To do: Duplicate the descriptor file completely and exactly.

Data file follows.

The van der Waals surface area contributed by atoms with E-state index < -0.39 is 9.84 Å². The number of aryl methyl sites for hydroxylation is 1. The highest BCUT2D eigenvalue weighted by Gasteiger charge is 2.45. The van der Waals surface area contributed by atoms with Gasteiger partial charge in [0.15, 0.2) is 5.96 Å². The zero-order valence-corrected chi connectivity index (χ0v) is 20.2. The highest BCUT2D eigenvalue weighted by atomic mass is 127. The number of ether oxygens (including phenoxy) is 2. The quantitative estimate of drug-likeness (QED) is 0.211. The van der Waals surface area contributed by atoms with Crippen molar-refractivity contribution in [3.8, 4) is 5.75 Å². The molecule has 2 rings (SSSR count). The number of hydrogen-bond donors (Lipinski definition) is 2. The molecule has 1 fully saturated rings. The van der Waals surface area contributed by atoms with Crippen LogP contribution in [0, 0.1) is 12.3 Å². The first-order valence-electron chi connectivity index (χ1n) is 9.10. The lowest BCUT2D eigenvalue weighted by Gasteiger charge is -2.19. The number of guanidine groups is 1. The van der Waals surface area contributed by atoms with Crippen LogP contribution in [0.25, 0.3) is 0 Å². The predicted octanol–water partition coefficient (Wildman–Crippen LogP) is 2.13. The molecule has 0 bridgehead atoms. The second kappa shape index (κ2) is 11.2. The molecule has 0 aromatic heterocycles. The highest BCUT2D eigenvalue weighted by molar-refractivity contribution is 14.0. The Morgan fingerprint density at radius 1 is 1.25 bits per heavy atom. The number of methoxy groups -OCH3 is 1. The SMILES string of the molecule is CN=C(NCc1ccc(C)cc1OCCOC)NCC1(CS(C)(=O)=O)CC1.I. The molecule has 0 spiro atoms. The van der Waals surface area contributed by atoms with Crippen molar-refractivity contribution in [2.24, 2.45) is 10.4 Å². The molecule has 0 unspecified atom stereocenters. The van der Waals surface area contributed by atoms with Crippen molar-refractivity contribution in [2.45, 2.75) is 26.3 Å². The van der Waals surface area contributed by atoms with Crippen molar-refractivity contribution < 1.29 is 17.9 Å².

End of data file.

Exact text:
The van der Waals surface area contributed by atoms with E-state index < -0.39 is 9.84 Å². The number of aryl methyl sites for hydroxylation is 1. The highest BCUT2D eigenvalue weighted by Gasteiger charge is 2.45. The van der Waals surface area contributed by atoms with Gasteiger partial charge in [0.15, 0.2) is 5.96 Å². The zero-order valence-corrected chi connectivity index (χ0v) is 20.2. The highest BCUT2D eigenvalue weighted by atomic mass is 127. The number of ether oxygens (including phenoxy) is 2. The quantitative estimate of drug-likeness (QED) is 0.211. The van der Waals surface area contributed by atoms with Crippen molar-refractivity contribution in [3.8, 4) is 5.75 Å². The molecule has 2 rings (SSSR count). The number of hydrogen-bond donors (Lipinski definition) is 2. The molecule has 1 fully saturated rings. The van der Waals surface area contributed by atoms with Crippen LogP contribution in [0, 0.1) is 12.3 Å². The first-order valence-electron chi connectivity index (χ1n) is 9.10. The lowest BCUT2D eigenvalue weighted by Gasteiger charge is -2.19. The number of guanidine groups is 1. The van der Waals surface area contributed by atoms with Crippen LogP contribution in [0.25, 0.3) is 0 Å². The predicted octanol–water partition coefficient (Wildman–Crippen LogP) is 2.13. The molecule has 0 bridgehead atoms. The second kappa shape index (κ2) is 11.2. The molecule has 0 aromatic heterocycles. The highest BCUT2D eigenvalue weighted by molar-refractivity contribution is 14.0. The Morgan fingerprint density at radius 1 is 1.25 bits per heavy atom. The number of methoxy groups -OCH3 is 1. The SMILES string of the molecule is CN=C(NCc1ccc(C)cc1OCCOC)NCC1(CS(C)(=O)=O)CC1.I. The molecule has 0 spiro atoms. The van der Waals surface area contributed by atoms with Crippen molar-refractivity contribution in [2.24, 2.45) is 10.4 Å². The molecule has 0 unspecified atom stereocenters. The van der Waals surface area contributed by atoms with Crippen molar-refractivity contribution in [2.45, 2.75) is 26.3 Å². The van der Waals surface area contributed by atoms with Crippen molar-refractivity contribution < 1.29 is 17.9 Å².